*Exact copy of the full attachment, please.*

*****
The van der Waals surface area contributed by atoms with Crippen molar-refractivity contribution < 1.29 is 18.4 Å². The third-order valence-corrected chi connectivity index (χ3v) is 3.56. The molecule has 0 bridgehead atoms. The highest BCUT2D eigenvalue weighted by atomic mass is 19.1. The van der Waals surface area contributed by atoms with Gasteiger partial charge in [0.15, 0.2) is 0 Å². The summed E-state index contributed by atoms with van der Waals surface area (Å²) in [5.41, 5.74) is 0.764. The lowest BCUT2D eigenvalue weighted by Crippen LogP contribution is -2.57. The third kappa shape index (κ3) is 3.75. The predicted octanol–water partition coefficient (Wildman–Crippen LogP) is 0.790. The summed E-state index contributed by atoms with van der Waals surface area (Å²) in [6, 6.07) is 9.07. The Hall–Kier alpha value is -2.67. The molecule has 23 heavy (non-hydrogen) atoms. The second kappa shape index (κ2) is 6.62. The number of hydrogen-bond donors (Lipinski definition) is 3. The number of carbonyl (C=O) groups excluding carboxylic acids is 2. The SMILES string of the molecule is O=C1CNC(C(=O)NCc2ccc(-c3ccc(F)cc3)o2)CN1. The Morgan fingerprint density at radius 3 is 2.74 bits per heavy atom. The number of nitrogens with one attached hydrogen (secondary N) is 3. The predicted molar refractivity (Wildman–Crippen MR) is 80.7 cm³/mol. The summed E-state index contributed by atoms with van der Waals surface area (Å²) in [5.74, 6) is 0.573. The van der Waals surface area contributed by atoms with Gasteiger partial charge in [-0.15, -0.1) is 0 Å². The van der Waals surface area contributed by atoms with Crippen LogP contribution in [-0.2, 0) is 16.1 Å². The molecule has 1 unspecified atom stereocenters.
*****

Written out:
The van der Waals surface area contributed by atoms with Crippen molar-refractivity contribution < 1.29 is 18.4 Å². The third-order valence-corrected chi connectivity index (χ3v) is 3.56. The molecule has 0 bridgehead atoms. The highest BCUT2D eigenvalue weighted by atomic mass is 19.1. The van der Waals surface area contributed by atoms with Gasteiger partial charge in [0.15, 0.2) is 0 Å². The summed E-state index contributed by atoms with van der Waals surface area (Å²) in [5.41, 5.74) is 0.764. The lowest BCUT2D eigenvalue weighted by Crippen LogP contribution is -2.57. The third kappa shape index (κ3) is 3.75. The predicted octanol–water partition coefficient (Wildman–Crippen LogP) is 0.790. The summed E-state index contributed by atoms with van der Waals surface area (Å²) in [6, 6.07) is 9.07. The Hall–Kier alpha value is -2.67. The molecule has 23 heavy (non-hydrogen) atoms. The second kappa shape index (κ2) is 6.62. The number of hydrogen-bond donors (Lipinski definition) is 3. The number of carbonyl (C=O) groups excluding carboxylic acids is 2. The SMILES string of the molecule is O=C1CNC(C(=O)NCc2ccc(-c3ccc(F)cc3)o2)CN1. The Morgan fingerprint density at radius 3 is 2.74 bits per heavy atom. The number of nitrogens with one attached hydrogen (secondary N) is 3. The predicted molar refractivity (Wildman–Crippen MR) is 80.7 cm³/mol. The summed E-state index contributed by atoms with van der Waals surface area (Å²) in [5.74, 6) is 0.573. The van der Waals surface area contributed by atoms with Gasteiger partial charge in [-0.15, -0.1) is 0 Å². The van der Waals surface area contributed by atoms with Crippen LogP contribution in [-0.2, 0) is 16.1 Å². The molecule has 1 unspecified atom stereocenters.